The latest technology news in WRALTechWire’s Bulldog Bulletin roundup:

  • Apple To Consider More Women for Board

Apple, facing behind-the-scenes pressure from some shareholders to add more female directors and executives, has taken a step to address the criticism and diversify its board.

The world’s most valuable company recently added language to its corporate charter vowing to diversify its board. The move follows objections from shareholders Trillium Asset Management LLC and the Sustainability Group, who said they’re disappointed that the iPhone maker has only one woman on its eight-member board, and one incoming female member of the executive team that reports to Chief Executive Officer Tim Cook.

The shareholders met with Apple representatives several times in the past few months and said they would bring the issue to a vote at a Feb. 28 shareholder meeting. They said they backed off after Apple tweaked its corporate charter, in which the company said it promised to consider women and minorities as board candidates, without making any specific commitments.

“There is a general problem with diversity at the highest echelon of Apple,” said Jonas Kron, director of shareholder advocacy at Boston-based Trillium, which manages $1.3 billion. “It’s all white men.”

The new language shows how scrutiny of Apple’s diversity practices has now ramped up after other Silicon Valley companies faced questions over their male-dominated leadership ranks. Social-networking companies Facebook Inc. and Twitter Inc. were criticized leading up to their initial public offerings for not having any female directors.

  • SchoolDude Launches School Tech Survey

Cary-based SchoolDude is working with the National Business Officers Association (NBOA) to launch a survey of independent schools in order to create a technology benchmark. It’s the first such survey of independent schools, says SchoolDude, which works with education institutions to better improve use of technology.

The survey will focus on technology staffing, budget, priorities and challenges among independent schools as well as technology trends. Results will be announced in March.

“The technology needs of independent schools are growing more and more complex every day. It’s critical for business officers, technology directors and other independent school leaders to identify the best technological resources to support their school’s mission within their financial resources. NBOA is pleased to partner with SchoolDude to help provide schools with much needed data to help inform these decision-making processes,” said Jeff Shields, President and CEO of NBOA.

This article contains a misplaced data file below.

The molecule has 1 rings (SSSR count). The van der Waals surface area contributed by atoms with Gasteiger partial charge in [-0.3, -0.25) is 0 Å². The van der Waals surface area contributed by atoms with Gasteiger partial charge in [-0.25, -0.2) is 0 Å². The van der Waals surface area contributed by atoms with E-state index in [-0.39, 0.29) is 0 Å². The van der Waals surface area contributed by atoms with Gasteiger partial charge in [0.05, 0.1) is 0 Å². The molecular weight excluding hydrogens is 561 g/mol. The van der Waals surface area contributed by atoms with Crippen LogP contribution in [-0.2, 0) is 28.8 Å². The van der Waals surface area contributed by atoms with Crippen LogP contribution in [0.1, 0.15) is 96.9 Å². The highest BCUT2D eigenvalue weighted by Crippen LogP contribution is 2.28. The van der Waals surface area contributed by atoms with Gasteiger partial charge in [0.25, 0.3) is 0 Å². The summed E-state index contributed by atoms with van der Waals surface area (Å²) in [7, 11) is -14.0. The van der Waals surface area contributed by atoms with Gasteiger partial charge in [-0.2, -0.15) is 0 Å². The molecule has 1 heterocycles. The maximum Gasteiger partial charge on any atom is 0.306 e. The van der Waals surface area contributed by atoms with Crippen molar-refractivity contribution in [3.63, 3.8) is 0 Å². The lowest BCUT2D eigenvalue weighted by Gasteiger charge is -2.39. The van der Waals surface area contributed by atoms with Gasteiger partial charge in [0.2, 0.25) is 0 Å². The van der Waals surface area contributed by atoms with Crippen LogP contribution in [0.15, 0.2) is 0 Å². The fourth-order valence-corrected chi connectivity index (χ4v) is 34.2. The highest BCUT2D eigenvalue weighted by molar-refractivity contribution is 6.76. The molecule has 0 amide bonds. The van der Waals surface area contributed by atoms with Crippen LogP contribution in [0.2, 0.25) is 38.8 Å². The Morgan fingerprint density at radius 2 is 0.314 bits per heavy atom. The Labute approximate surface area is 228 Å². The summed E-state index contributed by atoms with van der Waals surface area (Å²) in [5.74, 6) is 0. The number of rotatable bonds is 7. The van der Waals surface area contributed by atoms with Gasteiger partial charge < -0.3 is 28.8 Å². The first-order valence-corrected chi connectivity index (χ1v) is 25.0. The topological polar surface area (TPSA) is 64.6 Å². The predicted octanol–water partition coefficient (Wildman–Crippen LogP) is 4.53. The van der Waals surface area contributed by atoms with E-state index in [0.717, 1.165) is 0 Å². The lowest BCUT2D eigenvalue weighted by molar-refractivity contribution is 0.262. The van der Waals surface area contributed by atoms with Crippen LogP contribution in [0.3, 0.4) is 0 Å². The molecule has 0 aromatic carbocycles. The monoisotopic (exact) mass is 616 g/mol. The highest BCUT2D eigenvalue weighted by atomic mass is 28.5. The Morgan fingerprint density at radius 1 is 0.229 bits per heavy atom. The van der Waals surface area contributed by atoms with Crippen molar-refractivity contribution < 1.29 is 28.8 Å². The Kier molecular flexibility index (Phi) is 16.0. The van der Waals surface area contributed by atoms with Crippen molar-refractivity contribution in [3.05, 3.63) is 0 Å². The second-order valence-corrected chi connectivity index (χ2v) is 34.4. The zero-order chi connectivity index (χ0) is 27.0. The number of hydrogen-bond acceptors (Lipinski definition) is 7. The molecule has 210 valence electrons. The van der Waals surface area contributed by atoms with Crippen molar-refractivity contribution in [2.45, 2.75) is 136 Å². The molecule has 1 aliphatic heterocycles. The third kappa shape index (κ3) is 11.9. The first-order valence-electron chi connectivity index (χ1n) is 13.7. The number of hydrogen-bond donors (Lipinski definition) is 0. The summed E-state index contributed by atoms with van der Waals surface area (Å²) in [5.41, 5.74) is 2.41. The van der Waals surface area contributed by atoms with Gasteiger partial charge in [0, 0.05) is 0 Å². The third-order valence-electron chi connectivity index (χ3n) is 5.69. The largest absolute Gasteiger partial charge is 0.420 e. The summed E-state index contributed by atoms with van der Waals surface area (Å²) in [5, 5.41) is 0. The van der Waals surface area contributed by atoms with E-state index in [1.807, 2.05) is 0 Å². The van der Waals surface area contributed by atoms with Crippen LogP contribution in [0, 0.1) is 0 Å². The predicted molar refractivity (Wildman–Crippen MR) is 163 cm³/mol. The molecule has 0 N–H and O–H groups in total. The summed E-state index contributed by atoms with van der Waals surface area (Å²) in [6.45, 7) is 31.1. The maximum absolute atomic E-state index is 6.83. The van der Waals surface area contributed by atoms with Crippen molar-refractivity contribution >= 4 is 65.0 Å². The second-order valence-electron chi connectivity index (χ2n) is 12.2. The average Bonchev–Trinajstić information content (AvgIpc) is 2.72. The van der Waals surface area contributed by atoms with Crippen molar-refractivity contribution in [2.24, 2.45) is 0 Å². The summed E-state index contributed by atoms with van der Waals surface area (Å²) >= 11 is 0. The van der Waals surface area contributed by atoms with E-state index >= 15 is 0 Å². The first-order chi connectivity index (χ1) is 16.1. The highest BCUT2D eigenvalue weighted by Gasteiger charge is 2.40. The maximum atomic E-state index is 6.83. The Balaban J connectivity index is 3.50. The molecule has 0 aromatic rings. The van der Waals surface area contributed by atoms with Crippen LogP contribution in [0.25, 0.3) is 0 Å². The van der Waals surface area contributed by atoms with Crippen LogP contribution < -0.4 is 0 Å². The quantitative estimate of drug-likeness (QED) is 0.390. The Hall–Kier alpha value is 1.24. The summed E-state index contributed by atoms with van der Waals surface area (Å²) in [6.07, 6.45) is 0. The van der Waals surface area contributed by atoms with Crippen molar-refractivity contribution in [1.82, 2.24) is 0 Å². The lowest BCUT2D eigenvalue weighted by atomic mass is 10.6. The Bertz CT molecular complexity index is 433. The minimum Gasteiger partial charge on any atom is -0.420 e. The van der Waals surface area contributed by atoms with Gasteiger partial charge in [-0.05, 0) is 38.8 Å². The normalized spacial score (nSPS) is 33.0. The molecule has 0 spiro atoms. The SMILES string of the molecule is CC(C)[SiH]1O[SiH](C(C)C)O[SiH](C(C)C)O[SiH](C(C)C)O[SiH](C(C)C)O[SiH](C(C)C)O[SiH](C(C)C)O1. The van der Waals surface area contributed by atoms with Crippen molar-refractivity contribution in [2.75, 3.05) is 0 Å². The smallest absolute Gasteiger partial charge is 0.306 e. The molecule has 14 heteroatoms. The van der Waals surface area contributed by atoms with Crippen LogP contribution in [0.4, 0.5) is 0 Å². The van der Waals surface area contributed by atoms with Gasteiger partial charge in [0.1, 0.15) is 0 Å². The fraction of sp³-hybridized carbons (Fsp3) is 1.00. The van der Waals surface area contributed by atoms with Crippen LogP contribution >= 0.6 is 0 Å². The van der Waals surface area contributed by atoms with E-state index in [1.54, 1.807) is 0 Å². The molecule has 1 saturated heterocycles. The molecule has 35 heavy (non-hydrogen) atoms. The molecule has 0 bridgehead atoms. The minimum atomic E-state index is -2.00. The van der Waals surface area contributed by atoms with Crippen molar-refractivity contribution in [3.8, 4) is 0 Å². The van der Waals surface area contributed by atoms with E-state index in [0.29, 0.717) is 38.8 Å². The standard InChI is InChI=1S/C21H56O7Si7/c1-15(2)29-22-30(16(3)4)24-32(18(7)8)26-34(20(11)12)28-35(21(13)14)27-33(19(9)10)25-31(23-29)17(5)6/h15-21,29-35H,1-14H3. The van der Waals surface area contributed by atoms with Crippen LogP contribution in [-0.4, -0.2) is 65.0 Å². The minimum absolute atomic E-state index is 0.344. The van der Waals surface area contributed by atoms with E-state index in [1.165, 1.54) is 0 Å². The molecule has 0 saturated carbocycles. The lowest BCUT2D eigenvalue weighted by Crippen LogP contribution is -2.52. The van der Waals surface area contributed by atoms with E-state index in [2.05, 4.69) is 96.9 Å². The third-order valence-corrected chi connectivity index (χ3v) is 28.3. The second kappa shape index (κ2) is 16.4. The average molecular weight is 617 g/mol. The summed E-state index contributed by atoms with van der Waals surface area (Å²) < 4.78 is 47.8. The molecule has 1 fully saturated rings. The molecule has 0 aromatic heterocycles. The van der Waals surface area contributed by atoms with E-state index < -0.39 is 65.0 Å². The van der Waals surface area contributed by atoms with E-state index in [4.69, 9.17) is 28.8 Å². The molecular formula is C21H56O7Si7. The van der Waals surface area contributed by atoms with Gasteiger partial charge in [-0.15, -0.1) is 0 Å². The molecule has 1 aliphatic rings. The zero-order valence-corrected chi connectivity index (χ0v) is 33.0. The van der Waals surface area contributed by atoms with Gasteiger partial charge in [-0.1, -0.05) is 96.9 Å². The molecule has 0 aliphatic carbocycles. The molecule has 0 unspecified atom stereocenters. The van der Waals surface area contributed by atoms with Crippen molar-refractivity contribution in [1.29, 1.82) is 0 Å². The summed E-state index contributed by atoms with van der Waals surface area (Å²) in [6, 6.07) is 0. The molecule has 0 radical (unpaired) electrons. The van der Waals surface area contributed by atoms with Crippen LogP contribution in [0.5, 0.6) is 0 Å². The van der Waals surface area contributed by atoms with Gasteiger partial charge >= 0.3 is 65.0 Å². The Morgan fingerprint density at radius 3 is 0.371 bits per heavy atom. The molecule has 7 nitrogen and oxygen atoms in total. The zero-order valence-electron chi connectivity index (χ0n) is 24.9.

• BlackBerry Sues Seacrest

BlackBerry has sued a company begun by entertainer Ryan Seacrest for trademark and patent infringement.

The suit, filed Jan. 3 in federal court in San Francisco, alleges that Typo Products LLC of Los Angeles infringes one design patent and two utility patents as well as the trade dress for BlackBerry mobile devices. Trade dress is covered under U.S. trademark law.

The target of the suit is Typo’s keyboard-case product into which a smartphone is inserted. The Typo case contains a keyboard that, reviewers say, “turns an iPhone into a BlackBerry,” according to court papers.

BlackBerry said Typo had “many design options” for the keyboard on its product that wouldn’t infringe the same combination of elements of the Canadian company’s patents and trade dress.

The Typo product is aimed at supplanting BlackBerry within its customer base, BlackBerry said in its pleadings. The company claims to be injured by Typo’s actions, and asked the court to order the California company to halt its alleged infringement. It also seeks awards of money damages, profit Typo derived from its alleged infringement, and a tripling of any damages award in order to punish the keyboard company for its actions.

BlackBerry also asked the court to order the seizure and destruction of all allegedly infringing products and promotional materials, and for attorney fees and litigation costs.

  • Court Backs NSA Surveillance

A secretive U.S. spy court has ruled again that the National Security Agency can keep collecting every American’s telephone records every day, in the midst of dueling decisions in two other federal courts about whether the surveillance program is constitutional.

The Foreign Intelligence Surveillance Court on Friday renewed the NSA phone collection program, said Shawn Turner, a spokesman for the Office of the Director of National Intelligence. Such periodic requests are somewhat formulaic but required since the program started in 2006.

The latest approval was the first since two conflicting court decisions about whether the program is lawful and since a presidential advisory panel recommended that the NSA no longer be allowed to collect and store the phone records and search them without obtaining separate court approval for each search.

In a statement, Turner said that 15 judges on the U.S. Foreign Intelligence Surveillance Court on 36 occasions over the past seven years have approved the NSA’s collection of U.S. phone records as lawful.

Also Friday, government lawyers turned to U.S. Court of Appeals for the District of Columbia Circuit to block one federal judge’s decision that threatens the NSA phone records program.